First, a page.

should be human slavery. In this emergency, Mr. Buchanan was hopelessly bewildered. He could not, with his long-avowed
principles, consistently oppose the State Rights party in their assumptions. As President of the United States,
bound by his oath faithfully to administer the laws, he could not, without perjury of the grossest kind, unite
with those endeavoring to overthrow the Republic. He therefore did nothing.
The opponents of Mr. Buchanan's administration nominated Abraham Lincoln as their standard-bearer in the next Presidential
canvass. The pro-slavery party declared that if he were elected and the control of the Government were thus taken
from their hands, they would secede from the Union, taking with them as they retired the National Capitol at Washington
and the lion's share of the territory of the United States.
As the storm increased in violence, the slaveholders claiming the right to secede, and Mr. Buchanan avowing that
Congress had no power to prevent it, one of the most pitiable exhibitions of governmental imbecility was exhibited
that the world has ever seen. He declared that Congress had no power to enforce its laws in any State which had
withdrawn, or which was attempting to withdraw, from the Union. This was not the doctrine of Andrew Jackson, when,
with his hand upon his sword-hilt, he exclaimed: "The Union must and shall be preserved!"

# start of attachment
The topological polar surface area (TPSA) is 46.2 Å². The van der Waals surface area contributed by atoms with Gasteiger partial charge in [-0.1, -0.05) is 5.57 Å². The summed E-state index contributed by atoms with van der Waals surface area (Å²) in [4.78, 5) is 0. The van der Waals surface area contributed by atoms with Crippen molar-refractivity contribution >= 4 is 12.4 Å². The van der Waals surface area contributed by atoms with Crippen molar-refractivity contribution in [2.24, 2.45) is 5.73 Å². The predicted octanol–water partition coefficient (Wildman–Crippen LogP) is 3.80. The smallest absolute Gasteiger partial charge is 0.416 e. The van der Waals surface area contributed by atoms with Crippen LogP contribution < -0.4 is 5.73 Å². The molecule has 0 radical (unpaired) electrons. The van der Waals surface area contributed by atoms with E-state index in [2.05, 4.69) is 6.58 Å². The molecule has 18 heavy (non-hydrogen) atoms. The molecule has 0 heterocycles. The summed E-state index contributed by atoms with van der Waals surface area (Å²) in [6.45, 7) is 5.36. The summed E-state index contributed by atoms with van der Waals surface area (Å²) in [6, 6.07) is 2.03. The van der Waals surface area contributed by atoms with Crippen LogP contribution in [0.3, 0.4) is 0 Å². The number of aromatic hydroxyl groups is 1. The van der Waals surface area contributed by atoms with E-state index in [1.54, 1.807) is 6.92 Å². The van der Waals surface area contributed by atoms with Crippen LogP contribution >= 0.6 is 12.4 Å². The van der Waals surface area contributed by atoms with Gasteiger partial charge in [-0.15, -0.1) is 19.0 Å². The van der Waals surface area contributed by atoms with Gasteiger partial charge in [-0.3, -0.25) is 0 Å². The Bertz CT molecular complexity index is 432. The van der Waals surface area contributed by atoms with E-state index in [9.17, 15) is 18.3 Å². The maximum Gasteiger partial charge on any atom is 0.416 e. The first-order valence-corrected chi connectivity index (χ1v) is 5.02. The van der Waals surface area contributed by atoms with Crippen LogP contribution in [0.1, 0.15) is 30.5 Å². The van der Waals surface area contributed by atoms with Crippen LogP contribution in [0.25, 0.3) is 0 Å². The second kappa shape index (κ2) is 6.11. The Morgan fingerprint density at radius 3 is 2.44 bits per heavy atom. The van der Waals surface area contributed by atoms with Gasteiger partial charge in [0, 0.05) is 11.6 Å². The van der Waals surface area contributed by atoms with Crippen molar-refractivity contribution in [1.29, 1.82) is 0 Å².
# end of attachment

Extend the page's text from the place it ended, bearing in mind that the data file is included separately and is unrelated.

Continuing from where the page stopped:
South Carolina seceded in December, 1860, nearly three months before the inauguration of President Lincoln. Mr.
Buchanan looked on in listless despair. The rebel flag was raised in Charleston; Ft. Sumter was besieged; our forts,
navy-yards and arsenals were seized; our depots of military stores were plundered, and our custom-houses and post-offices
were appropriated by the rebels.
The energy of the rebels and the imbecility of our Executive were alike marvelous. The nation looked on in agony,
waiting for the slow weeks to glide away and close the administration, so terrible in its weakness. At length the
longlooked-for hour of deliverance came, when Abraham Lincoln was to receive the scepter.
The administration of President Buchanan was certainly the most calamitous our country has experienced. His best
friends can not recall it with pleasure. And still more deplorable it is for his fame, that in that dreadful conflict
which rolled its billows of flame and blood over our whole land, no word came from his lips to indicate his wish
that our country's banner should triumph over the flag of the Rebellion. He died at his Wheatland retreat, June